Australians in difficulty overseas

Australians in difficulty overseas? Here’s how to get help

The number of Australians that go abroad to live or travel is increasing by about 5% each year. However, travelling, living and working overseas can land you in some tricky situations, and many you might end up in a position where you’re in need of help.

There are a number of ways you can seek assistance as an Australian expat or traveller, whether it’s from the country you’re in or from back home. The type of help you might need depends on the situation you’re in, so we’ve compiled a list of various helpful resources you might utilise if you’re in trouble overseas.

Travel and health insurance

One of the first things you should take care of before you travel overseas is making sure that your travel insurance covers any eventuality. Travel insurance companies are often contactable 24/7 and are available to assist you no matter where you are in the world. If any of your valuables get lost or stolen or if you run into a medical emergency, you should contact your insurer right away.

If you are living and working overseas, then you should obtain appropriate health insurance to cover yourself and your family for any health emergencies. Depending upon the quality of hospital care and health care generally in the country where you’re living and working its often a good idea to ensure that your health insurance policy has a repatriation clause, allowing you to be repatriated back to Australia for hospital care.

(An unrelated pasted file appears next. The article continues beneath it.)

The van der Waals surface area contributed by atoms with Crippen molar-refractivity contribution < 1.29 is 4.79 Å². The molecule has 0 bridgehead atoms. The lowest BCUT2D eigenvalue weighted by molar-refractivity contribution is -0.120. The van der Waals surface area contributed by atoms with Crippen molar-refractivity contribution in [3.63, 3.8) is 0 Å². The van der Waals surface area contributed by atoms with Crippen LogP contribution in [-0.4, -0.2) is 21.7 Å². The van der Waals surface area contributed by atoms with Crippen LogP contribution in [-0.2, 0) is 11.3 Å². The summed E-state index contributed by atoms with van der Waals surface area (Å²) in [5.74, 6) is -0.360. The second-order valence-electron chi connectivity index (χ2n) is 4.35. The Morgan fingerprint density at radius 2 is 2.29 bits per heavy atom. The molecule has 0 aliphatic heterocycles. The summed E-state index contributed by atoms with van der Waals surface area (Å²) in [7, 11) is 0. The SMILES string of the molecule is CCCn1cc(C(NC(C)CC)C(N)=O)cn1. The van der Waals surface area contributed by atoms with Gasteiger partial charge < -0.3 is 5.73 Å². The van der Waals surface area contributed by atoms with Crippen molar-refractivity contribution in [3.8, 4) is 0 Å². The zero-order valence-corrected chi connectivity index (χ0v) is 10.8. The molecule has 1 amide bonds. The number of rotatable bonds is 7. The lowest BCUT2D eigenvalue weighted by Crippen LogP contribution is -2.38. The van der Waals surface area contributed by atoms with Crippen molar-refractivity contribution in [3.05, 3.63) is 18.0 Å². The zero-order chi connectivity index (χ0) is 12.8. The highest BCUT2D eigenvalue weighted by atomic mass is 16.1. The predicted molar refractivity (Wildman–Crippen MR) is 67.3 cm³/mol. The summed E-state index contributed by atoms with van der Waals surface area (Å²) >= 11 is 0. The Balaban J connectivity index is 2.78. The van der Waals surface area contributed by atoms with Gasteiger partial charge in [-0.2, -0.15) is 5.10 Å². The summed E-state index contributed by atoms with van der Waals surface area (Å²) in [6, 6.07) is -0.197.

Consular services

In 2017/18, there were 11,880 open consular assistance cases (help and advice provided by diplomatic agents for Australians living/travelling overseas). Consular assistance is generally required for more serious situations, such as imprisonment, assault or missing persons cases, but they also deal with issues regarding problems with your passport. The Australian consular emergency centre can be contacted 24/7, at +61 2 6261 3305.

Emergency services

When travelling to a new country, it is advisable to compile a list of important contact details you might need, including the number of the local emergency services in case you need police, ambulance or fire service assistance. If you’re in a country that’s a member of the EU, you can call 112 in an emergency, but for other countries, emergency contact numbers can be found on most travel advisory websites or tourist information centres.


Seeking tax services as an Australian expat can be particularly difficult due to your unique situation, so it’s essential to seek help from experts in the field. You can find specialist tax advice from our team of professionals at Expat Tax Services – we’ll be more than happy to assist you.

Shane Macfarlane CA
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